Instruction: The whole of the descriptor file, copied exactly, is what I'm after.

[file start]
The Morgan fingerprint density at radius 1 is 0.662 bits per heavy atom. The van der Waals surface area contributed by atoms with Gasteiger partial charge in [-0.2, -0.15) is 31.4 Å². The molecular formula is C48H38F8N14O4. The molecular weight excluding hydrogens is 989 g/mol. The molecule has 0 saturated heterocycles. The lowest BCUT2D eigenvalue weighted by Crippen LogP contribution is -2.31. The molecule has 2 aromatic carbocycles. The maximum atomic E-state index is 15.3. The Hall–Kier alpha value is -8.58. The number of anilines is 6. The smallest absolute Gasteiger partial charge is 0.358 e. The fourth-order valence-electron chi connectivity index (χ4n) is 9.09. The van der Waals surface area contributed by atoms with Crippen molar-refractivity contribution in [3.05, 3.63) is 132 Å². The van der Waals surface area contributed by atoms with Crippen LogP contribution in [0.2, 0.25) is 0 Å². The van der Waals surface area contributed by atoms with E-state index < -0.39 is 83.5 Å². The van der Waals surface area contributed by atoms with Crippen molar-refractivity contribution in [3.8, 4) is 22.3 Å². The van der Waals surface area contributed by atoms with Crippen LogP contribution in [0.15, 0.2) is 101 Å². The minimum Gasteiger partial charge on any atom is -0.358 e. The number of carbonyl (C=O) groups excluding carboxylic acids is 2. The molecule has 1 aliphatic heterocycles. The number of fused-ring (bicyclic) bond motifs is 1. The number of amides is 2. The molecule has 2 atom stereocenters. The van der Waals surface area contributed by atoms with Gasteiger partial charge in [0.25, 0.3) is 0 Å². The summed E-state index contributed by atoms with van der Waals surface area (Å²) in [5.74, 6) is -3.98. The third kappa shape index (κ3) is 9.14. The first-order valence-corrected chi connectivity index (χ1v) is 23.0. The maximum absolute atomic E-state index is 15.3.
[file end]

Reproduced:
The Morgan fingerprint density at radius 1 is 0.662 bits per heavy atom. The van der Waals surface area contributed by atoms with Gasteiger partial charge in [-0.2, -0.15) is 31.4 Å². The molecular formula is C48H38F8N14O4. The molecular weight excluding hydrogens is 989 g/mol. The molecule has 0 saturated heterocycles. The lowest BCUT2D eigenvalue weighted by Crippen LogP contribution is -2.31. The molecule has 2 aromatic carbocycles. The maximum atomic E-state index is 15.3. The Hall–Kier alpha value is -8.58. The number of anilines is 6. The smallest absolute Gasteiger partial charge is 0.358 e. The fourth-order valence-electron chi connectivity index (χ4n) is 9.09. The van der Waals surface area contributed by atoms with Crippen molar-refractivity contribution in [3.05, 3.63) is 132 Å². The van der Waals surface area contributed by atoms with Crippen LogP contribution in [0.2, 0.25) is 0 Å². The van der Waals surface area contributed by atoms with E-state index < -0.39 is 83.5 Å². The van der Waals surface area contributed by atoms with Crippen molar-refractivity contribution in [3.8, 4) is 22.3 Å². The van der Waals surface area contributed by atoms with Crippen LogP contribution in [0.15, 0.2) is 101 Å². The minimum Gasteiger partial charge on any atom is -0.358 e. The number of carbonyl (C=O) groups excluding carboxylic acids is 2. The molecule has 1 aliphatic heterocycles. The number of fused-ring (bicyclic) bond motifs is 1. The number of amides is 2. The molecule has 2 atom stereocenters. The van der Waals surface area contributed by atoms with Gasteiger partial charge in [0.25, 0.3) is 0 Å². The summed E-state index contributed by atoms with van der Waals surface area (Å²) in [5.74, 6) is -3.98. The third kappa shape index (κ3) is 9.14. The first-order valence-corrected chi connectivity index (χ1v) is 23.0. The maximum absolute atomic E-state index is 15.3.